No doubt belief systems change over time, & that is so with the Chinese too. In the past jade was not traded like a negotiable commodity as it is today. The imperial household & the ruling elite had control of the finest raw material & the common people were the market for lesser quality jade. The most valuable jade today is not the traditional nephrite of the past, instead it's the Burmese jadeite of fine emerald green color. Only the very wealthy can afford this emerald green material. Pictured below are photos of Uyghur jade traders from Xinjiang Autonomous Region, who do business Henan Province. The Uyghurs are Muslim & don't have the mystical attachment to jade like the traditional Chinese.

Jadetraders1-4.jpg.33a305a6b08a0c4f4a241a454a16c0e0.jpg

 

 

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5 hours ago, sand said:

In Gratzer & Fishman's excellent book "The First Round Coins Of China", on page vii, the book states that, the "likeliest" and "generally accepted current theory", is that the earliest Chinese round coins were modeled after jade rings, which the book calls "Yubi". The book states that the jade rings "were used as religious objects (some scholars postulate that the round shape of these rings represented the heavens), decorations, as means of wealth storage and high value gifts". Here's my coin, which is 1 of the earliest Chinese round coins, a bronze coin cast circa 403 BC to 378 BC. It has a possible plugged hole, seen on the obverse at approximately 4 o'clock, and on the reverse at approximately 8 o'clock.

image.jpeg.df23e9793117d9780a5fa767208024b2.jpeg

China. Zhou Dynasty. Warring States Period. Wei (Liang) State. AE Coin. Cast Circa 403 BC To 378 BC. Probably cast in the ancient city Wangyuan (literally meaning "King's city"). Hartill 6.3. Schjoth 73. Gratzer & Fishman A6.4. Maximum Diameter 38.7 mm. Weight 7.74 grams. Obverse Character Yuan (literally meaning "city"). Reverse : Blank. Possible Plugged Hole.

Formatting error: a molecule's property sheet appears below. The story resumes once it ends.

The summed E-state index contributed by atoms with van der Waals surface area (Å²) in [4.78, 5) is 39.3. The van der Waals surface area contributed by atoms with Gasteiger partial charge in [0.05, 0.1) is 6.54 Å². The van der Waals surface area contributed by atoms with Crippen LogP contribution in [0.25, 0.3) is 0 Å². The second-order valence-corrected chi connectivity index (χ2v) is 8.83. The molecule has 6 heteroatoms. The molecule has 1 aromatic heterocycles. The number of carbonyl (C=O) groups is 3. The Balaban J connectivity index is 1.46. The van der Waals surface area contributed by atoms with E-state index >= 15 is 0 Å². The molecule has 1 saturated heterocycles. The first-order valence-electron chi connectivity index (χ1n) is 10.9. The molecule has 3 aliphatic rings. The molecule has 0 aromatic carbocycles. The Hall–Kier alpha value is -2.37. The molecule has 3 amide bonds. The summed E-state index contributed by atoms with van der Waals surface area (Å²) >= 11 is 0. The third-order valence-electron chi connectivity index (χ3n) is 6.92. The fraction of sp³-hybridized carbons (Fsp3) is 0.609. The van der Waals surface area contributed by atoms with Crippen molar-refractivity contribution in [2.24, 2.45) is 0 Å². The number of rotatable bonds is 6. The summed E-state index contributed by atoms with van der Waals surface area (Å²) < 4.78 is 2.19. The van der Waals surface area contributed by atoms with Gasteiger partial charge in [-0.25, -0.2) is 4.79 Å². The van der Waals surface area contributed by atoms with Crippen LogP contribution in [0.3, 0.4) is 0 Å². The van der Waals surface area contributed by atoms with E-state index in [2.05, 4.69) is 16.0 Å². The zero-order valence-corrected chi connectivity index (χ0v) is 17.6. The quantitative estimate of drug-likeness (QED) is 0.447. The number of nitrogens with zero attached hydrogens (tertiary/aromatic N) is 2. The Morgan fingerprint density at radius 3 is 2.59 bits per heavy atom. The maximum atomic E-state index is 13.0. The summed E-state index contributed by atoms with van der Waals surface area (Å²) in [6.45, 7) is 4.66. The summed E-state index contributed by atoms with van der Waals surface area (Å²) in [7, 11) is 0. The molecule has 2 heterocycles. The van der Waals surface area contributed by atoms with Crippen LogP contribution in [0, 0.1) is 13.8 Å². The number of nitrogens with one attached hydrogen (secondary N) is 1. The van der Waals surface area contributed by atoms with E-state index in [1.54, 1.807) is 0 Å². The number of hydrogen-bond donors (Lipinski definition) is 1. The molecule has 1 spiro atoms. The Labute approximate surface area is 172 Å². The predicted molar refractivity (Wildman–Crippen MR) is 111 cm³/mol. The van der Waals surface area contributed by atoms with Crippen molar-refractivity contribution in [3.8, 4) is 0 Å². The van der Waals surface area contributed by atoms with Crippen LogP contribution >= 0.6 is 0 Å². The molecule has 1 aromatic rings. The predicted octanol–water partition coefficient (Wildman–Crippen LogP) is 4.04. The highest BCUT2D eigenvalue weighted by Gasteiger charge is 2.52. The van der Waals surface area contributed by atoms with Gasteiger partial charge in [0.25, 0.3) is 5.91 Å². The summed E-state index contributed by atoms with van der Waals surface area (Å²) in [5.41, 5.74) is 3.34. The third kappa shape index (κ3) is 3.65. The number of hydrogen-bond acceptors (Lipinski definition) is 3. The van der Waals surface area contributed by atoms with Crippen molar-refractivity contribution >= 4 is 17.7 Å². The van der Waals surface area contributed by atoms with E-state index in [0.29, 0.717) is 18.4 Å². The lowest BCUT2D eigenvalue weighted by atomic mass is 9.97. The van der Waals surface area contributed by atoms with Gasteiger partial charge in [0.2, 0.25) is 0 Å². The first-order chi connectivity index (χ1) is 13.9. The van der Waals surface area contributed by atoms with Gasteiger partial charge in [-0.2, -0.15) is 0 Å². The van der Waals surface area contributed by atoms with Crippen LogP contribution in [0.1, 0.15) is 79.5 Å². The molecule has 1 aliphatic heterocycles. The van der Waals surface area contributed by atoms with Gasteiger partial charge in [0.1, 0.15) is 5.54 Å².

You're right on about the ancient symbolic meaning of the Yubi, & interesting coin too ☺️!

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'In the 3rd century B.C. it is recorded that Wu Ti of the Ch'in dynasty received 1,000 strings of jade-money carved into rings (...). Rings of bronze succeed to rings of stone, and appear to have been in use very early.'

Source: A. Hingston Quiggin, A survey of primitive money (Florida 1991), p. 241.

Very interesting book about the 'The Beginnings of Currency'! I almost forgot I have this book on the shelve..! ☺️

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4 hours ago, Coinmaster said:

'In the 3rd century B.C. it is recorded that Wu Ti of the Ch'in dynasty received 1,000 strings of jade-money carved into rings (...). Rings of bronze succeed to rings of stone, and appear to have been in use very early.'

Source: A. Hingston Quiggin, A survey of primitive money (Florida 1991), p. 241.

Very interesting book about the 'The Beginnings of Currency'! I almost forgot I have this book on the shelve..! ☺️

Coinmaster, The instance you refer to of Wu ti "receiving 1,000 strings of jade-money carved into rings" sounds like a fairy tale or folk tale. Wu ti was emperor of the Han Dynasty, not the Ch'in Dynasty, & he is considered the best emperor to ever rule China. He managed to unify all the petty kingdoms in China & greatly expanded Chinese territories. Wu ti is also responsible for making Confucianism the state philosophy in all of China, supplanting Taoism.